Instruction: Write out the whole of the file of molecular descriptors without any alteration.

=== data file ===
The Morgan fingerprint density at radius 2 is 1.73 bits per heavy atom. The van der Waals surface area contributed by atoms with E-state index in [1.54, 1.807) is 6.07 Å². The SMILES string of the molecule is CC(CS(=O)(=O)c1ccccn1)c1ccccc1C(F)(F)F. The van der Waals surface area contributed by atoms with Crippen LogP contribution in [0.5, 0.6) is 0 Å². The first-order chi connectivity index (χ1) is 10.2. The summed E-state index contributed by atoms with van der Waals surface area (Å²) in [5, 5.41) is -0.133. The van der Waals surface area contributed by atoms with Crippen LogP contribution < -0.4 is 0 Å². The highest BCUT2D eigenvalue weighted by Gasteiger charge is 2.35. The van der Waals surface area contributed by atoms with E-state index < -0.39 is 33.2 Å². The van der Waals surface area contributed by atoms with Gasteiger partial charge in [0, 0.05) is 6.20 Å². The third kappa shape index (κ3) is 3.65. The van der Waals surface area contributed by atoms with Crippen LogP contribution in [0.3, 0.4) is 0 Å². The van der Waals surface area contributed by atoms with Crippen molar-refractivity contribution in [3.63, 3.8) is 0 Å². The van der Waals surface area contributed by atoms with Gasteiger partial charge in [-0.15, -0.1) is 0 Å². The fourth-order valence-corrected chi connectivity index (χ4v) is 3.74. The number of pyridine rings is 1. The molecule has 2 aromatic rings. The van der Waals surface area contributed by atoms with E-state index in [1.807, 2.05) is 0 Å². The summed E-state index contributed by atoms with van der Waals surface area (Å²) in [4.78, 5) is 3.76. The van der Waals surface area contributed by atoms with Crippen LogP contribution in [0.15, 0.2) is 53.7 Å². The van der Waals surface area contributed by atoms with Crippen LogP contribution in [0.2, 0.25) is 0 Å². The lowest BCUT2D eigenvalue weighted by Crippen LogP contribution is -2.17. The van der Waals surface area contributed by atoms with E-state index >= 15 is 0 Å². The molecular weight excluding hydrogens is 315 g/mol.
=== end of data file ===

The Morgan fingerprint density at radius 2 is 1.73 bits per heavy atom. The van der Waals surface area contributed by atoms with E-state index in [1.54, 1.807) is 6.07 Å². The SMILES string of the molecule is CC(CS(=O)(=O)c1ccccn1)c1ccccc1C(F)(F)F. The van der Waals surface area contributed by atoms with Crippen LogP contribution in [0.5, 0.6) is 0 Å². The first-order chi connectivity index (χ1) is 10.2. The summed E-state index contributed by atoms with van der Waals surface area (Å²) in [5, 5.41) is -0.133. The van der Waals surface area contributed by atoms with Crippen LogP contribution < -0.4 is 0 Å². The highest BCUT2D eigenvalue weighted by Gasteiger charge is 2.35. The van der Waals surface area contributed by atoms with E-state index < -0.39 is 33.2 Å². The van der Waals surface area contributed by atoms with Gasteiger partial charge in [0, 0.05) is 6.20 Å². The third kappa shape index (κ3) is 3.65. The van der Waals surface area contributed by atoms with Crippen LogP contribution in [0.3, 0.4) is 0 Å². The van der Waals surface area contributed by atoms with Crippen molar-refractivity contribution in [3.63, 3.8) is 0 Å². The van der Waals surface area contributed by atoms with Gasteiger partial charge in [-0.15, -0.1) is 0 Å². The fourth-order valence-corrected chi connectivity index (χ4v) is 3.74. The number of pyridine rings is 1. The molecule has 2 aromatic rings. The van der Waals surface area contributed by atoms with E-state index in [1.807, 2.05) is 0 Å². The summed E-state index contributed by atoms with van der Waals surface area (Å²) in [4.78, 5) is 3.76. The van der Waals surface area contributed by atoms with Crippen LogP contribution in [0.15, 0.2) is 53.7 Å². The van der Waals surface area contributed by atoms with Crippen LogP contribution in [0.2, 0.25) is 0 Å². The lowest BCUT2D eigenvalue weighted by Crippen LogP contribution is -2.17. The van der Waals surface area contributed by atoms with E-state index >= 15 is 0 Å². The molecular weight excluding hydrogens is 315 g/mol.